PNCA welcomes back students for the 2011–2012 academic year and the first week of classes. Convocation, given by visiting artists Katherine Behar and Marianne M. Kim, is Thursday, September 1 at 12:30 pm in the Swigert Commons.
Incoming MFA in Visual Studies candidate Takahiro Yamamoto ‘13 gives a series of performances on August 30 at @937, an art space programmed by Fourteen30 Contemporary.
Using Canadian pianist Glenn Gould and French writer Andre Gide as starting points, Tighty Righty mixes and remixes physical images of adrenaline with writings of rhythmical texture and obsession. The performance is presented in a thread installation that subtly yet sharply defines a performance space, along with a slideshow of 2354 portrait photographs in a rapid succession as a preface.
Tuesday, August 30
6:00 pm, 7:30 pm, 9:00 pm
(30 minute performance duration)
937 NW Glisan Street
Portland, OR 97209
Originally from Shizuoka, Japan, Takahiro Yamamoto is an artist, photographer and actor based in Los Angeles. He studied physical and devised theatre extensively in New York, Chicago and Los Angeles with theatre practitioners such as Mary Overlie, Anne Bogart and SITI Company, Goat Island Performance Company, Rachel Rosenthal and Independent Shakespeare Company. This fall, Yamamoto begins his first semester in the MFA in Visual Studies program at Pacific Northwest College of Art.
Fourteen30 Contemporary, with generous support from 937 Condominiums and New & Neville Real Estate Services, presents six months of programming at 937 NW Glisan, in Portland. Their goal is to connect a larger Portland audience to the vibrancy of visual and performing arts happening outside of the Pearl district.
PNCA welcomes incoming undergraduate and graduate students for the 2011-2012 academic year. New freshmen and transfer students attend orientation Thursday and Friday, August 25 and 26. MFA orientation is Monday, August 22, and the first day of classes is Monday, August 29.
In two articles published by The Oregonian, MFA in Applied Craft in Design alumna Leslie Vigeant ‘11 and candidate Billy Rueck ‘12 find unique ways of pursuing their art.
Leslie Vigeant ‘11 was awarded six months of access to the mounds of refuse at Metro’s Central Transfer Station along with four other area artists, as part of a program developed by Metro, Recology and non-profit Cracked Pots.
Billy Rueck ‘12 is currently interning at ADX, a new membership-driven shared workspace in inner southeast Portland. As a fabrication and shop intern, he will earn credit toward his Master of Fine Arts.
Read more about ADX in The Oregonian.
Literary Arts is currently accepting nominations for the new Oregon Book Award in Graphic Literature, a new award sponsored by PNCA which honors outstanding published work by Oregon cartoonists and graphic novelists. The award was created in April 2011 amid a week that included a visit to Portland by award-winning graphic novelist Art Spiegelman, author of Maus. In addition to speaking for Literary Arts, Spiegelman visited the PNCA campus, meeting with students and holding a conversation with Portland-based graphic novelist Joe Sacco on Tragedy, Comedy and Truth in Comics.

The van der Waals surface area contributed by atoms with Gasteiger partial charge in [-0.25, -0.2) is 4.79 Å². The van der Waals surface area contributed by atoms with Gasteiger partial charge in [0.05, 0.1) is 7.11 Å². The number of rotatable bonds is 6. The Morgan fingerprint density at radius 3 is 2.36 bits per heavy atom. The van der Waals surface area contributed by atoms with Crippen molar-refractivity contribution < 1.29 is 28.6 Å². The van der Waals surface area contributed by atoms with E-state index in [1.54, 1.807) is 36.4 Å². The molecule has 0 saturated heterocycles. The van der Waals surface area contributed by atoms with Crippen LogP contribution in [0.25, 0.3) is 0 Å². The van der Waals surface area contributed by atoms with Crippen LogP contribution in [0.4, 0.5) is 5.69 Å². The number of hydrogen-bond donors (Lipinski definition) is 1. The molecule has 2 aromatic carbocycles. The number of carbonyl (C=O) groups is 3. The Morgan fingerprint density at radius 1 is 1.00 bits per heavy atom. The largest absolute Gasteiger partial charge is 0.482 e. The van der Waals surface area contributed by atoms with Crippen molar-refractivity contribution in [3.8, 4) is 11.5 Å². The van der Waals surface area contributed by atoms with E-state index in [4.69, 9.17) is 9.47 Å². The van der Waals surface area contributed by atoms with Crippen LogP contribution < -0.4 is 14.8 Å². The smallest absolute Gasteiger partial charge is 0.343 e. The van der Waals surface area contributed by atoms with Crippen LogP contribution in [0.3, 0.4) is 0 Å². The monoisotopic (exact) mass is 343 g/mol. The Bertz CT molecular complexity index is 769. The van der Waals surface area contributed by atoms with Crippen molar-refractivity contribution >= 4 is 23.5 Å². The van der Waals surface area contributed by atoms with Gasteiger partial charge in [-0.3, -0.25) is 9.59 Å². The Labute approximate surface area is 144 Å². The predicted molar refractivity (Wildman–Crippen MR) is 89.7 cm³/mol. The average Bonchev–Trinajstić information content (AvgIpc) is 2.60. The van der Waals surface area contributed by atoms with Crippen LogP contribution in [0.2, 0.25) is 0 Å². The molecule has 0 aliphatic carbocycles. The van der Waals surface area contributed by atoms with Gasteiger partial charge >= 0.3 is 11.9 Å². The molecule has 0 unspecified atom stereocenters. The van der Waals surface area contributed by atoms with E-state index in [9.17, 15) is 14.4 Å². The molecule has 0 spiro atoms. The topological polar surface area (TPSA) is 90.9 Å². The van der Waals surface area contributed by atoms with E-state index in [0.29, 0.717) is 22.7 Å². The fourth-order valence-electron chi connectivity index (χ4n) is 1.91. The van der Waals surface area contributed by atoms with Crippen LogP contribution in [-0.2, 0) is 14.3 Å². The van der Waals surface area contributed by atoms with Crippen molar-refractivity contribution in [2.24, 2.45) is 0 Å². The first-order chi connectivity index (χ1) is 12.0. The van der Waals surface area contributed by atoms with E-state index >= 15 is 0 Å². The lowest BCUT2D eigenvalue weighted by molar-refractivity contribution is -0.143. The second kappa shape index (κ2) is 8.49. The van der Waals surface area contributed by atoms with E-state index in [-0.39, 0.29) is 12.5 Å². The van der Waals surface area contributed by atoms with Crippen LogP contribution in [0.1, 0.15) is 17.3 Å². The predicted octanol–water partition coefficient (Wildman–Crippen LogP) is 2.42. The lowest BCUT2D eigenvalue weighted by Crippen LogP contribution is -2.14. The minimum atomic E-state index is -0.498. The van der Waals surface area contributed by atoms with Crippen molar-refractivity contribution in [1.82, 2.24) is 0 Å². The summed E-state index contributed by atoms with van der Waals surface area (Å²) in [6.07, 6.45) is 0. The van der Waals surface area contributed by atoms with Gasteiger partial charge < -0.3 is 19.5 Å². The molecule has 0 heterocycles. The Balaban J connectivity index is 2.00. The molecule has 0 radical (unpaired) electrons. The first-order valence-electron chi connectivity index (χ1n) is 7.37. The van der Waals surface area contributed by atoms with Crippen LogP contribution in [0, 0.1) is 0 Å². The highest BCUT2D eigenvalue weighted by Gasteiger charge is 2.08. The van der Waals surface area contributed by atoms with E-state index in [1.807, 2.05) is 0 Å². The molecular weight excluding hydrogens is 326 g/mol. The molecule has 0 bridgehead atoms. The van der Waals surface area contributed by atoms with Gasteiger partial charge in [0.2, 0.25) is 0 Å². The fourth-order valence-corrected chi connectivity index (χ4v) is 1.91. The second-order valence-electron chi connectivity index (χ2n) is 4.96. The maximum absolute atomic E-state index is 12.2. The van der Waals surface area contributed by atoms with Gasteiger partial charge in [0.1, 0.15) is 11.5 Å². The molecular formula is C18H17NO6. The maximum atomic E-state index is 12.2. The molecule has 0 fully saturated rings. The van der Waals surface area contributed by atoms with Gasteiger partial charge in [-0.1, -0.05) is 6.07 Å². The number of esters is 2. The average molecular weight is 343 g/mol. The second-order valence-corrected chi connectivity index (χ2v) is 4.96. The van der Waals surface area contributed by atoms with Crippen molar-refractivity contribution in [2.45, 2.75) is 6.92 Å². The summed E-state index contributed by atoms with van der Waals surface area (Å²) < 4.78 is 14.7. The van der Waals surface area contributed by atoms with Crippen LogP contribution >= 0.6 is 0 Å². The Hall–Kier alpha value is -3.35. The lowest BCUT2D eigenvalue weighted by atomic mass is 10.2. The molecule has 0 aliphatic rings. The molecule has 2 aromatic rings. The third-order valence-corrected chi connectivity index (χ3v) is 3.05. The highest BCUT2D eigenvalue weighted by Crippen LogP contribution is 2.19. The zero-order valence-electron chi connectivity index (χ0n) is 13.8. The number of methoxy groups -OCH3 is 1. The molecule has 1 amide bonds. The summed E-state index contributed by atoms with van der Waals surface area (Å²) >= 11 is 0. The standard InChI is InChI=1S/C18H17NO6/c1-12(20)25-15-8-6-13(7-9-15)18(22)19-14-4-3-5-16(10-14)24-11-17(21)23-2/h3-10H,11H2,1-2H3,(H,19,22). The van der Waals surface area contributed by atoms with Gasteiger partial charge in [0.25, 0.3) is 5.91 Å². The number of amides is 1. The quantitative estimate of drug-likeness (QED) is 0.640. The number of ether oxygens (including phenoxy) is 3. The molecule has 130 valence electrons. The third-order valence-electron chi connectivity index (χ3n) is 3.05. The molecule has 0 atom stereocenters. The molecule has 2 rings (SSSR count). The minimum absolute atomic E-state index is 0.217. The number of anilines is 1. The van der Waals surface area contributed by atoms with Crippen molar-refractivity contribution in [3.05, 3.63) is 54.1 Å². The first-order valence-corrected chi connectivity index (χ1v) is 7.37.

PNCA’s increasingly popular illustration program emphasizes a strong interdependence between timeless technical mastery and contemporary marketplace savvy.
The deadline for submissions for the Oregon Book Award in Graphic Literature is Friday, August 26 at 5 pm.
Portland lost one of its most respected and versatile artists and educators when alumnus and faculty emeritus William James “Jack” McLarty ‘40 passed away on July 10.
McLarty, who graduated in 1940 from PNCA, then the Museum Art School, was an avid supporter of the Portland art scene. Many of his relationships with other young artists around the city were formed during his 35 years of teaching at PNCA. He influenced and mentored generations of students including such local artistic giants as George Johanson. In 1961, he and his wife Barbara opened the first artist’s cooperative gallery in Portland, the Image Gallery, which was dedicated to showcasing young and local talent.
During his career, McLarty explored themes and motifs specific to Portland, invoking the city’s people and places including the Willamette and its many bridges. A diversely talented artist, McLarty incorporated different media and materials into his work from found architectural pillars to different papers for woodcuts and prints. His largest public work, a woodcut mural, is on display in Portland City Hall.
A memorial for Jack McLarty will be held in the PNCA Swigert Commons at 2 pm on Friday, August 12. A retrospective of his artwork entitled, Jack McLarty: Prints and curated by Tad Leflar has been mounted for the month of August in the Corner Gallery and will include woodcuts and engravings spanning over forty years of McLarty’s career. One of McLarty’s personal proof presses, now a much-used staple of the printmaking department at PNCA, will also be included in the exhibition.
Join Carl DiSalvo, Tad Hirsch, Cathrine Kramer and Sarah Wylie for the four-day Institute in Collaborative Design, August 15-18. Each day-long workshop will introduce design strategies and methods for stakeholder engagement.